Pediatric Sleep-Disordered Breathing
Sleep apnea is a sleep disorder that causes your breathing to be constantly interrupted throughout the night usually due to an obstruction in the airway. The most common type of sleep disorder is obstructive sleep apnea.
Many people with diagnosed sleep disorders may not even be aware that their sleep is being interrupted at night.
Obstructive sleep apnea (OSA) is estimated to affect between 2-9% of adults in the United States. Many cases are believed to be undiagnosed. This affects men more than women but can increase in women who are postmenopausal. Approximately 10% of children snore regularly and about 2-4% of children experience obstructive sleep apnea. Mild sleep-disordered breathing (SDB) or snoring may cause many of the same problems as obstructive sleep apnea in children.
There are differences in obstructive sleep apnea between adults and children. Adults will typically have daytime sleepiness whereas children are more likely to have behavioral problems. One of the main causes in adult sleep apnea is often obesity but in children the most common cause is enlarged tonsils and adenoids.
So what exactly is pediatric sleep-disordered breathing?
It is breathing difficulties during sleep. It can range from frequent loud snoring to obstructive sleep apnea where part or all of the airway is blocked repeatedly during sleep. A child’s body will react to the airway obstruction just like it does in an adult. The brain is aroused when there is an increase in the heart rate or blood pressure or when it is sensing a delay or stopping of breathing.
What causes pediatric sleep-disordered breathing?
One of the common physical causes of airway narrowing in children is enlarged tonsils and adenoids. Children who are overweight are also at increased risk because fat deposits around the neck and throat can also narrow the airway. Either of these causes can contribute to sleep-disordered breathing.
Children with abnormalities involving the lower jaw or tongue, or children with neuromuscular deficits such as cerebral palsy may also have a higher risk of developing sleep-disordered breathing.
What are the symptoms of pediatric sleep-disordered breathing?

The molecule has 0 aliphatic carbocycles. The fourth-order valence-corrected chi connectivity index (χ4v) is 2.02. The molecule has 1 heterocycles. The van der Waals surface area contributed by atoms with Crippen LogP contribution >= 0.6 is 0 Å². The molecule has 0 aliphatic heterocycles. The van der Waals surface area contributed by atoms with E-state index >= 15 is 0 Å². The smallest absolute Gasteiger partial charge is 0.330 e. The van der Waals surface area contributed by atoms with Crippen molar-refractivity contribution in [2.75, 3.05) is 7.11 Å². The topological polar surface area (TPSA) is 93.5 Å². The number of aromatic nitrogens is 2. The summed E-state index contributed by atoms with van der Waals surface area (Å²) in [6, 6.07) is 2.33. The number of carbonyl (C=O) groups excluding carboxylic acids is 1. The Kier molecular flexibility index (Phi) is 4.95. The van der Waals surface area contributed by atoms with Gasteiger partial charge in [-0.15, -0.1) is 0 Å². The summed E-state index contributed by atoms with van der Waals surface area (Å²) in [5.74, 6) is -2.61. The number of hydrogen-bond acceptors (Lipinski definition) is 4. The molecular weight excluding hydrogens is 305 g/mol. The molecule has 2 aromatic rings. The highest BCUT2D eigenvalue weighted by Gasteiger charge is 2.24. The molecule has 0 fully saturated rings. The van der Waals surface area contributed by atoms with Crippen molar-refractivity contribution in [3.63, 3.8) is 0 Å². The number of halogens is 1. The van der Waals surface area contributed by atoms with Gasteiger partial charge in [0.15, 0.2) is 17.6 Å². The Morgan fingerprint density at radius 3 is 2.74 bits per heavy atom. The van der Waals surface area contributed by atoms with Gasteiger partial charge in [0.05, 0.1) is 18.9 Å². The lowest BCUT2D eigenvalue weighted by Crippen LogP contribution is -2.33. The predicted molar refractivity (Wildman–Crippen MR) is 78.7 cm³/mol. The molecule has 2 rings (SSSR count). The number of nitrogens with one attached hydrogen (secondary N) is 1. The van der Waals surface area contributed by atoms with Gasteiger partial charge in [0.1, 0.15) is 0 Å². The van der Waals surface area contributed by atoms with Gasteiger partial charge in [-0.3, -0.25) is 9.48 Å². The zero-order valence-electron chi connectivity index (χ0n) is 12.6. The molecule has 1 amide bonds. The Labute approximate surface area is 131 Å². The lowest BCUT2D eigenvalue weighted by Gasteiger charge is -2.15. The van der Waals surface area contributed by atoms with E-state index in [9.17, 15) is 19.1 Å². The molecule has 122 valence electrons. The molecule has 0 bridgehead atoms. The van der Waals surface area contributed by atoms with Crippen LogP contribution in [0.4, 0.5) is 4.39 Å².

Snoring is the most obvious symptom and it can interrupt breathing or cause gasping and snorting noises if the airway becomes obstructed. Snoring is not always present in pediatric patients with obstructive sleep apnea.
Irritability may be due to daytime sleepiness, having difficulty concentrating in school or displaying busy or hyperactive behavior.
Bedwetting may be caused from increased urine production at night because of the sleep-disordered breathing.
Learning difficulties can lead to the child being moody and disruptive or not paying attention, both in school and at home. It can also be a contributing factor to attention deficit disorders.
Slow growth could lead to poor weight gain or result in abnormal development because children with sleep-disordered breathing may not produce enough growth hormone.
Cardiovascular difficulties can be associated with an increased high risk of high blood pressure or other heart and lung problems.
Obesity in children may be contributed to daytime fatigue which could lead to decreased physical activity.
Early diagnosis and treatment for pediatric sleep-disorder breathing is important to prevent complications that can affect the children’s growth, cognitive development and behavior.
Studies have suggested that as many as 25% of children diagnosed with attention-deficit hyperactivity disorder (ADHD) may actually have symptoms of obstructive sleep apnea and that much of their learning difficulty and behavior problems can be the consequence of chronic fragmented sleep.
What are the treatment options for pediatric sleep-disorder breathing?
Generally the first line of treatment for children will be an evaluation of the tonsils and adenoids, especially if there are significant symptoms and swelling in the throat. Enlarged tonsils and adenoids are a common cause of pediatric sleep-disordered breathing issues and generally surgical removal of the tonsils and adenoids will treat a majority of these issues in children.
If children still experience persistent sleep-disordered breathing symptoms following surgery then an in-lab sleep study may be necessary. Children with increased risk factors such as persistent apnea, obesity, craniofacial anomalies or neuromuscular problems should also be evaluated with a formal sleep study.
Additional treatment such as weight loss or the use of a positive pressure mask device (CPAP) may be needed to assist in keeping the airway open during sleep.
If your child is experiencing any of these signs or symptoms it would be beneficial to discuss this with their Primary Care Provider.